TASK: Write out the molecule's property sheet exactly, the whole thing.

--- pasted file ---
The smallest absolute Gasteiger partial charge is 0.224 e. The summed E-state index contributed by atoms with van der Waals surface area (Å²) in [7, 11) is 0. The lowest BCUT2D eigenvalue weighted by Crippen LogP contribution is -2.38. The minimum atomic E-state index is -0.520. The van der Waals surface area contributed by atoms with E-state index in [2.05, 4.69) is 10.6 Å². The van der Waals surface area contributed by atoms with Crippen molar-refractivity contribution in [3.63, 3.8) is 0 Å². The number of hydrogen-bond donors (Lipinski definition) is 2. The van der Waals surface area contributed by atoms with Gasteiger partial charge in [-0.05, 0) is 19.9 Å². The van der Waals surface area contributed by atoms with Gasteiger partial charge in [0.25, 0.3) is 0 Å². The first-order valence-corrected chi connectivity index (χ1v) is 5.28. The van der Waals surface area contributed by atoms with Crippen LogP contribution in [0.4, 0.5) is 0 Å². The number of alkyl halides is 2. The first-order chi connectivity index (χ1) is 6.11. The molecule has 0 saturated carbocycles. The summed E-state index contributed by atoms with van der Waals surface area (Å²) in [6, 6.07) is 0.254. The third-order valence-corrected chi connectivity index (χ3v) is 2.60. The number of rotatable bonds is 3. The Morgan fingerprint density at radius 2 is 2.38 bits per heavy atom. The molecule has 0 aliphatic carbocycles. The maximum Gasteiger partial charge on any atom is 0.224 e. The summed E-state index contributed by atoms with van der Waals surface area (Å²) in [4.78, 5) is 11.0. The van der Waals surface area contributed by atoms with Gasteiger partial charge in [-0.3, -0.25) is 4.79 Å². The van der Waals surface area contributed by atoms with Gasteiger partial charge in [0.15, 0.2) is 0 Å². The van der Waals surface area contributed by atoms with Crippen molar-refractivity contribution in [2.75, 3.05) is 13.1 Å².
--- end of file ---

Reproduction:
The smallest absolute Gasteiger partial charge is 0.224 e. The summed E-state index contributed by atoms with van der Waals surface area (Å²) in [7, 11) is 0. The lowest BCUT2D eigenvalue weighted by Crippen LogP contribution is -2.38. The minimum atomic E-state index is -0.520. The van der Waals surface area contributed by atoms with E-state index in [2.05, 4.69) is 10.6 Å². The van der Waals surface area contributed by atoms with Crippen molar-refractivity contribution in [3.63, 3.8) is 0 Å². The number of hydrogen-bond donors (Lipinski definition) is 2. The van der Waals surface area contributed by atoms with Gasteiger partial charge in [-0.05, 0) is 19.9 Å². The van der Waals surface area contributed by atoms with Gasteiger partial charge in [0.25, 0.3) is 0 Å². The first-order valence-corrected chi connectivity index (χ1v) is 5.28. The van der Waals surface area contributed by atoms with Crippen LogP contribution in [0.4, 0.5) is 0 Å². The number of alkyl halides is 2. The first-order chi connectivity index (χ1) is 6.11. The molecule has 0 saturated carbocycles. The summed E-state index contributed by atoms with van der Waals surface area (Å²) in [6, 6.07) is 0.254. The third-order valence-corrected chi connectivity index (χ3v) is 2.60. The number of rotatable bonds is 3. The Morgan fingerprint density at radius 2 is 2.38 bits per heavy atom. The molecule has 0 aliphatic carbocycles. The maximum Gasteiger partial charge on any atom is 0.224 e. The summed E-state index contributed by atoms with van der Waals surface area (Å²) in [4.78, 5) is 11.0. The van der Waals surface area contributed by atoms with Gasteiger partial charge in [-0.3, -0.25) is 4.79 Å². The van der Waals surface area contributed by atoms with Gasteiger partial charge in [0.15, 0.2) is 0 Å². The van der Waals surface area contributed by atoms with Crippen molar-refractivity contribution in [2.75, 3.05) is 13.1 Å².